Synopsis: This course will introduce multiple perspectives of the application of data science through recorded interviews with leaders in Silicon Valley companies, and map these to the practical skillsets of the data scientist.

Class: I590 Practice in Data Science
Instructor: Kyle Stirling
Synopsis: This course is for anyone who applies their expertise to the demands of data-driven decision making and analysis. This is not so much a course on theory as it is on the practice of delivering Data Science expertise. Even if you don’t call yourself a consultant, every time a professional attempts to provide their expertise in Data Science it is often in a situation where you do not have direct control over how it is used or the implementation. This course enables you to learn the skills required to leverage your expertise and have the biggest impact in providing value and getting your expertise used, offering students the tools they need to apply their skills in Data Science during every stage of the consulting process. It will describe and give examples of how to conduct Data Science consulting behavior that is effectively used in projects.


Class: I590 Real World Data Science
Instructor: Joanne Luciano
Synopsis: This purpose of this course is to provide Data Science graduate students with practical experience applying their data science skill sets to real-world datasets. Data for the first offering of this course in 2017 used a deidentified clinical trials dataset provided by Eli Lilly (agreement already in place with IU), but subsequent offerings could include public data or data provided by other industry partners. Students will be led through the full data analysis process of data preparation, model planning, model building, analysis, and communication of results. Students will meet (virtually or physically) daily to devise a plan.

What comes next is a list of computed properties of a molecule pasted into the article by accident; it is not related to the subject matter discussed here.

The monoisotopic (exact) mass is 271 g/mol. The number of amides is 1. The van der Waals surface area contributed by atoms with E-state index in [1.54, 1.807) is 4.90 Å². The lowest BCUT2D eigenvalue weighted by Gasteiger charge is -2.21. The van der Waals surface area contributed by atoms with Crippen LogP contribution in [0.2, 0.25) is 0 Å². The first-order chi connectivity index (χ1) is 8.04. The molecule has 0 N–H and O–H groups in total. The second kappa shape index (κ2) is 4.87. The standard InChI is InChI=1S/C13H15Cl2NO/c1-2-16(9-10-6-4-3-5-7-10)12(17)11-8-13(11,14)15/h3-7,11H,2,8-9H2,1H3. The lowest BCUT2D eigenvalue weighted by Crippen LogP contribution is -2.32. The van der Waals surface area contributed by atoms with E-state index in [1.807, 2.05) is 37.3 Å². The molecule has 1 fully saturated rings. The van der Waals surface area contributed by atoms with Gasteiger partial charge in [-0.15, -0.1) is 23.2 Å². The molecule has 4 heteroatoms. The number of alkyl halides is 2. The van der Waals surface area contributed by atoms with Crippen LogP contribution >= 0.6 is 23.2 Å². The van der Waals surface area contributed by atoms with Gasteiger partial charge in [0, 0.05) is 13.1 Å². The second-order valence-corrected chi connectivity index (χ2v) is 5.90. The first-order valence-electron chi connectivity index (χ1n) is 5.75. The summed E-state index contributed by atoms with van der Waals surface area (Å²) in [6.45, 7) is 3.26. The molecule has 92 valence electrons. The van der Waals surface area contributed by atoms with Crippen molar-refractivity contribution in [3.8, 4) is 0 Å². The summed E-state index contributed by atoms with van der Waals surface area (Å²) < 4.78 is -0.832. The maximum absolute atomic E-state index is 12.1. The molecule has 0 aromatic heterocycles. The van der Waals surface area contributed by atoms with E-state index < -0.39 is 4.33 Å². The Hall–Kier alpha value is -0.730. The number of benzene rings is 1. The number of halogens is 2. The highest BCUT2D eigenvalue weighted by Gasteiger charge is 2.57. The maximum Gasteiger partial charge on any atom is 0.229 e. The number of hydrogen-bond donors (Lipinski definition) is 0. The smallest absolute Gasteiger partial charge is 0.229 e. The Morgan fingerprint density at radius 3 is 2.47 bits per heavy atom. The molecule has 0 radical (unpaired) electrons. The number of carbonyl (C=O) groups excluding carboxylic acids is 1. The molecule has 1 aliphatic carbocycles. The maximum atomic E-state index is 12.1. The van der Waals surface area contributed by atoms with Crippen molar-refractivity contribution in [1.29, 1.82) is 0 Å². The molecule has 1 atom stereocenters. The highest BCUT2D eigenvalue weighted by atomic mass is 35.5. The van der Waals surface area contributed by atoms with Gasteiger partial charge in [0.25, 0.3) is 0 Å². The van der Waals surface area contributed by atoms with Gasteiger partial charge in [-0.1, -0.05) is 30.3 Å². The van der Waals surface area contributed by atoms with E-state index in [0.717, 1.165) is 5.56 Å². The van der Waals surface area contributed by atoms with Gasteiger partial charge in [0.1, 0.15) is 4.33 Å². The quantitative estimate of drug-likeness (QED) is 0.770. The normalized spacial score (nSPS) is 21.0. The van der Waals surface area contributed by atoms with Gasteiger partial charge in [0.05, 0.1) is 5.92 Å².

Class: I590 SQL and NOSQL
Instructor: Ying Ding
Synopsis: A database is the central focus in data science to store and manage data. Relational databases have empowered major industries for decades and are still widely adopted. In our new era of Big Data, the database landscape is undergoing significant change. Many non-relational databases become an important part of the enterprise data architecture of companies. Relational databases were developed long before the Internet and the Web to tackle the issues of central-controlled data storage and management. NoSQL databases emerged with the rise of Internet and Web applications to connect companies with customers (i.e., online or mobile) and to develop agility to adapt to faster changes. The new challenges of being agile and being able to accommodate data variablity/data integration drove enterprises to turn to NoSQL database technology. It is important for every data scientist to master the skills of current databases and know about the future of databases in a world of NoSQL. This course aims to provide the basic overview of the current database landscape, starting with relational databases and SQL, and moving to several different NoSQL databases, such as XML database and MongoDB.


Department: School of Public and Environmental Affairs

Class: P507 Data Analysis and Modeling in Public Affairs
Instructor: TBD
Synopsis: V507 provides students of public and environmental affairs and related disciplines with a detailed, intermediate-level perspective on statistical concepts and techniques for analyzing and modeling complex systems. The course content includes estimating the parameters of such models based on existing data, testing hypotheses about these systems, and forecasting. The context of the course is the application of these techniques to problems and policies in public and environmental affairs. Multivariate regression analysis is one of the primary tools for statistical modeling for purposes of policy analysis, program evaluation, simulation of systems, and general forecasting. Thus, most of the course is devoted to single equation regression models and the extension of these models to a variety of situations. A prerequisite for the class is a graduate-level, introductory statistics course that includes coverage of the simple (two-variable) regression model and an introduction to multivariate regression.